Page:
Wondering what to do in Lower Manhattan? On my most recent trip to New York City, I focused my time on exploring this part of the city that I had overlooked in the past. New York City has so much to see that I like to pick a different neighborhood to visit each time I am in town. This time I picked Lower Manhattan since I had only been there a couple of times, even though I lived in NYC for two years. It turns out that Lower Manhattan has so much to see and do.
I recommend taking the subway to the Fulton Station and then going to see the 9/11 Memorial. Plaques mark the names of those who lost their lives in the attack, and white roses are placed on the names on their birthdays.
The plaques trace the outlines of the twin towers and contain waterfall like fountains. If you want to learn more about 9/11 you can visit the museum, which I hear is excellent, I just didn’t have time to fit it into my schedule.
Next, my sister recommended that I stop at The Oculus, a mall/train station hybrid with incredible modern architecture. It is just beside the 9/11 memorial, and definitely worth a quick visit. Fun fact: it cost $4Billion to build.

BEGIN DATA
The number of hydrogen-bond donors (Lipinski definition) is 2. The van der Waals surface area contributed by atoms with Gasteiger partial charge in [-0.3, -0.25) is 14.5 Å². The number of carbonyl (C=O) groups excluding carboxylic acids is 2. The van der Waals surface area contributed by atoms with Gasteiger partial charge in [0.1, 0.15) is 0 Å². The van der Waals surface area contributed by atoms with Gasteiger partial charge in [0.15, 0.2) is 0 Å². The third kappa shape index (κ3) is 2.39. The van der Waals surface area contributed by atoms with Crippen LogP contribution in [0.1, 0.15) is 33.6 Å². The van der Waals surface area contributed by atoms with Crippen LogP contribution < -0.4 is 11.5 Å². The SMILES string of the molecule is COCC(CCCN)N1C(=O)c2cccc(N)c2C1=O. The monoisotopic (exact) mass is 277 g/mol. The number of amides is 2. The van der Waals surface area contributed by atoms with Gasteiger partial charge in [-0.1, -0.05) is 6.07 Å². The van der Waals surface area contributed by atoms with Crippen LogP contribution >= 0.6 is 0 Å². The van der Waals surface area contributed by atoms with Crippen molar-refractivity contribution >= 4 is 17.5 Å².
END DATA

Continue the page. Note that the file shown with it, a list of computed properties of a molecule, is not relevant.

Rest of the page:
Then I hopped back on the subway and go to the Brooklyn Bridge. Walking across the Brooklyn Bridge offers wonderful views of Manhattan, and the bridge itself is beautiful.
It can be crowded, and if you want to avoid crowds you should go early in the morning. If you are pressed for time, you can rent a bike and bike across instead of walking.
Statue of Liberty
Lower Manhattan is also the starting point for trips to the Statue of Liberty and Ellis Island. On my second day in NYC, I spent about 4 ½ hours at these two sites. It is very very important to book your ticket in advance! The lines for tickets were very long and it is much easier to book online in advance. Even the Will Call line took 15 minutes, so try to print your tickets at home if you can. The other reason you want to pre-book is that there are different types of tickets, and tickets to go up to the crown of the Statue of Liberty are limited. (Heads up that small children cannot go to the top of the crown).
You board the ferry to Liberty Island (where the Statue of Liberty is) from Battery Park. The ferry ride takes about 20 minutes and first drops you off at the Statue of Liberty. You can pick up an audio guide and then walk up to the Pedestal or to the Crown. There is a small museum where you can learn about the history of the Statue of Liberty.
I spent about an hour at the Statue of Liberty. I was surprised to learn that the torch has been replaced twice since the initial design that involved lighting the torch from within did not withstand the test of time. Today the torch is gilded and illuminated from the outside.
After visiting the Statue of Liberty I boarded the ferry for a short ride to Ellis Island. Ellis Island is currently offering a Hard Hat Tour that takes visitors to the abandoned hospitals on Ellis Island. The tour is 90 minutes, and it turns out that an abandoned hospital for contagious and infectious diseases is just as creepy as you would imagine. The tour was fascinating.